An Historical Overview of the BSA

Click on image to see the minutes of the first BSA meeting, 1894. The Botanical Society of America was formally established in 1893 as an offshoot of the Botanical Club of the American Association for the Advancement of Science. The first BSA Council meeting was held as part of the first annual scientific meeting of the Society, August 27 and 28, 1895, in Springfield Massachusetts. Minutes of the first BSA Council meeting (1895).

In 1906 it became a larger association of plant scientists with the merging of the then, Society for Plant Morphology and Physiology (founded in 1896) and the American Mycological Society (founded in 1903).

Its initial membership included a wide range of scientists from around the United States and Canada. Today membership spans the globe, with members in over 80 countries, and includes scientists, professors, teachers, students, botanists and people just plain interested in botany and/or plants.

The first President of the Society was William Trelease (Missouri Botanical Garden). Other officers of the day included Nathaniel L. Britton ( New York Botanical Garden) as Vice-President, John D. Smith as treasurer and Charles R. Barnes as Secretary (1907-09).

In later years, the structure of our governing body changed several times, adding three new positions as we sought to better meet the needs of our members and serve the science of botany. The first occurred in 1964 with the inclusion of the Program Director, William A. Jensen (1964-66), and was designed to support and strengthen our commitment to the BSA annual conference and scientific meetings.

In an effort to add longevity to the governing body of the Society, in 1982 we added the positions of President Elect and Past President. Along with this move the position of BSA president became a three-year rotation through the offices of President Elect, President and Past President. The first to hold this position of President Elect was Barbara D. Webster. (For a full list of the current and past officers of th Society, please see BSA Officers.)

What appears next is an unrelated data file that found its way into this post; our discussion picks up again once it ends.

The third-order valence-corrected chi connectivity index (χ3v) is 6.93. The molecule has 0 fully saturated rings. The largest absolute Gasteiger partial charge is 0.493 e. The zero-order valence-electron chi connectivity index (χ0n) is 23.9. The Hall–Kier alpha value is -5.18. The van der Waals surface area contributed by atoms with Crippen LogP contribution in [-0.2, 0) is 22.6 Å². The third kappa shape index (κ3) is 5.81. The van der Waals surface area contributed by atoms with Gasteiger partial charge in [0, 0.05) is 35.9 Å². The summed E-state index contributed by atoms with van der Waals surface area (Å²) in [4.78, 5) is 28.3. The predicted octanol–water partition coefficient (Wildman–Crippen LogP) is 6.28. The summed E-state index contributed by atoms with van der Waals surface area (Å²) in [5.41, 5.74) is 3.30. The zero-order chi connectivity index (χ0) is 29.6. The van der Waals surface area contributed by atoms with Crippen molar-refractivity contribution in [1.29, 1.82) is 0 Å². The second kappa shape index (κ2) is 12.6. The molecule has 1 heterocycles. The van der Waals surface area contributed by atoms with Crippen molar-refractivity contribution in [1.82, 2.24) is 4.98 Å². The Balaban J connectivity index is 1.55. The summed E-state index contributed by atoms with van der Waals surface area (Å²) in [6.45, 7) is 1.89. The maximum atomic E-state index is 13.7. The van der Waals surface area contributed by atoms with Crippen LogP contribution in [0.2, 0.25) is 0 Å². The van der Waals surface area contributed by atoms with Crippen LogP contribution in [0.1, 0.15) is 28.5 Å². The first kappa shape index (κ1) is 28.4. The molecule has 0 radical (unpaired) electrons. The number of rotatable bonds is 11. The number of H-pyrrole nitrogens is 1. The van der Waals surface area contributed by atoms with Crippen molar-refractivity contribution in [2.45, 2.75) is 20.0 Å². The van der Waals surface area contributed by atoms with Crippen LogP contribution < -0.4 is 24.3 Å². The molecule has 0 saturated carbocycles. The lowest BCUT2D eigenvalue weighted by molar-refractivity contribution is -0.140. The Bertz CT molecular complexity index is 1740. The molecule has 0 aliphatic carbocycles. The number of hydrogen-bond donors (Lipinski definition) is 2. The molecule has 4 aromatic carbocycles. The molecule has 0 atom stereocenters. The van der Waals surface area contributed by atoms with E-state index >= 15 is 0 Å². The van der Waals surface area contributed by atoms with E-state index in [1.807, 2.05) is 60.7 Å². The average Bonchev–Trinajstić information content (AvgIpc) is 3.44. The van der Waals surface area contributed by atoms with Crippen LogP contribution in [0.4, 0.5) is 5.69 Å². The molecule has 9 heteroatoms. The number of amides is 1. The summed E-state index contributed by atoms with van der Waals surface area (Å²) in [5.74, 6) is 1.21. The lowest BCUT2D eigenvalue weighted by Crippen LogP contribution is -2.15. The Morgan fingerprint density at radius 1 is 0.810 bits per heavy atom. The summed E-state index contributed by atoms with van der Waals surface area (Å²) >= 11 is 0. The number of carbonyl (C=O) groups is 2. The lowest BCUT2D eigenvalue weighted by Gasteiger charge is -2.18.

In February of 1914 the Brooklyn Botanic Garden published the first edition of the American Journal of Botany, the official publication of the Botanical Society of America. The AJB is a peer-reviewed, scientific research journal focusing on developments and issues within the science of Botany.

F. C. Newcombe, from the University of Michigan, was the first Editor-in-Chief of the AJB. He held this position through 1917 and was followed by Charles E. Allen of the University of Wisconsin. To date there have been 19 Editor-in-Chiefs with Pamela Diggle of the University of Connecticut currently holding the position. (For a full list of past Editors-in-Chief for the AJB please see AJB - Past Editors)

In 1955 the Botanical Society began publication of the Plant Science Bulletin. Its first editor was Harry Fuller from the University of Illinois (1955-58). Mackenzie Taylor of Creighton University is the current editor. (For a full list of Plant Science Bulletin editors please see PSB - Past Editors)

Botany in the Next Millennium

In the early 1990's it became clear that science and the support of sciences in general was changing. The BSA's governing body sought to and established a plan for the science of Botany. In doing so we published the report Botany for the Next Millennium. During the same period we published the booklet, Careers in Botany. Please feel free to download and print either of the items.